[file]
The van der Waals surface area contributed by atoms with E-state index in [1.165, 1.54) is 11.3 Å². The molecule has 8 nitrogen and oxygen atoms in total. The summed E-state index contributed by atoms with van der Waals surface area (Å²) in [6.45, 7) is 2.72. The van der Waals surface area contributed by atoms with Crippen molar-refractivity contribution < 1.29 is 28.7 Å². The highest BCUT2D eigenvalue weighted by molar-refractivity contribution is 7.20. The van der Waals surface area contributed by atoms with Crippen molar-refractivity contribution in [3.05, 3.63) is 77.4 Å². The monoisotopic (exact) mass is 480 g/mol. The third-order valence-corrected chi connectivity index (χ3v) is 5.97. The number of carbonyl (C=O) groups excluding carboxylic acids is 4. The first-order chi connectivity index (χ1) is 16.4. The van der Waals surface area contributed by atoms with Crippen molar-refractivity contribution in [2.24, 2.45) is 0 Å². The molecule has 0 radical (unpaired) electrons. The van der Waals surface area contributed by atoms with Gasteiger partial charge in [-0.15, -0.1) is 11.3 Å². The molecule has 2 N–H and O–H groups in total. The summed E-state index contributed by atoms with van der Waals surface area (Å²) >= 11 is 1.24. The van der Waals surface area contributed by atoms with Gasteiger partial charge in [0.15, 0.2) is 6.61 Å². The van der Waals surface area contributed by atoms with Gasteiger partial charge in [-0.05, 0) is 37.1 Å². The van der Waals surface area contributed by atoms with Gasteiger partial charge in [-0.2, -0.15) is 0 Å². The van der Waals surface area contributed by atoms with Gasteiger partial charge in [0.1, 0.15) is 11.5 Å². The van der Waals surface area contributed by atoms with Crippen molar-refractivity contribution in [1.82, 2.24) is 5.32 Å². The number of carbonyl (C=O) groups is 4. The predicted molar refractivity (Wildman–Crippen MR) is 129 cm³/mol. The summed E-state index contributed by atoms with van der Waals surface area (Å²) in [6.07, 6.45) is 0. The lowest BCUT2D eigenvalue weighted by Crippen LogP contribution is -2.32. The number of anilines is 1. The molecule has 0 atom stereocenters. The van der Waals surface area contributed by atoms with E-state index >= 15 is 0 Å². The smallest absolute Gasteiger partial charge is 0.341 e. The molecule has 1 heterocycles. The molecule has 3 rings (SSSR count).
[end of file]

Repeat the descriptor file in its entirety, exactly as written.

The van der Waals surface area contributed by atoms with E-state index in [1.165, 1.54) is 11.3 Å². The molecule has 8 nitrogen and oxygen atoms in total. The summed E-state index contributed by atoms with van der Waals surface area (Å²) in [6.45, 7) is 2.72. The van der Waals surface area contributed by atoms with Crippen molar-refractivity contribution < 1.29 is 28.7 Å². The highest BCUT2D eigenvalue weighted by molar-refractivity contribution is 7.20. The van der Waals surface area contributed by atoms with Crippen molar-refractivity contribution in [3.05, 3.63) is 77.4 Å². The monoisotopic (exact) mass is 480 g/mol. The third-order valence-corrected chi connectivity index (χ3v) is 5.97. The number of carbonyl (C=O) groups excluding carboxylic acids is 4. The first-order chi connectivity index (χ1) is 16.4. The van der Waals surface area contributed by atoms with Crippen molar-refractivity contribution in [2.24, 2.45) is 0 Å². The molecule has 0 radical (unpaired) electrons. The van der Waals surface area contributed by atoms with Gasteiger partial charge in [-0.15, -0.1) is 11.3 Å². The molecule has 2 N–H and O–H groups in total. The summed E-state index contributed by atoms with van der Waals surface area (Å²) >= 11 is 1.24. The van der Waals surface area contributed by atoms with Gasteiger partial charge in [0.15, 0.2) is 6.61 Å². The van der Waals surface area contributed by atoms with Gasteiger partial charge in [-0.05, 0) is 37.1 Å². The van der Waals surface area contributed by atoms with Gasteiger partial charge in [-0.2, -0.15) is 0 Å². The van der Waals surface area contributed by atoms with Gasteiger partial charge in [0.1, 0.15) is 11.5 Å². The van der Waals surface area contributed by atoms with Crippen molar-refractivity contribution in [1.82, 2.24) is 5.32 Å². The number of carbonyl (C=O) groups is 4. The predicted molar refractivity (Wildman–Crippen MR) is 129 cm³/mol. The summed E-state index contributed by atoms with van der Waals surface area (Å²) in [6.07, 6.45) is 0. The lowest BCUT2D eigenvalue weighted by Crippen LogP contribution is -2.32. The number of anilines is 1. The molecule has 0 atom stereocenters. The van der Waals surface area contributed by atoms with E-state index >= 15 is 0 Å². The smallest absolute Gasteiger partial charge is 0.341 e. The molecule has 1 heterocycles. The molecule has 3 rings (SSSR count).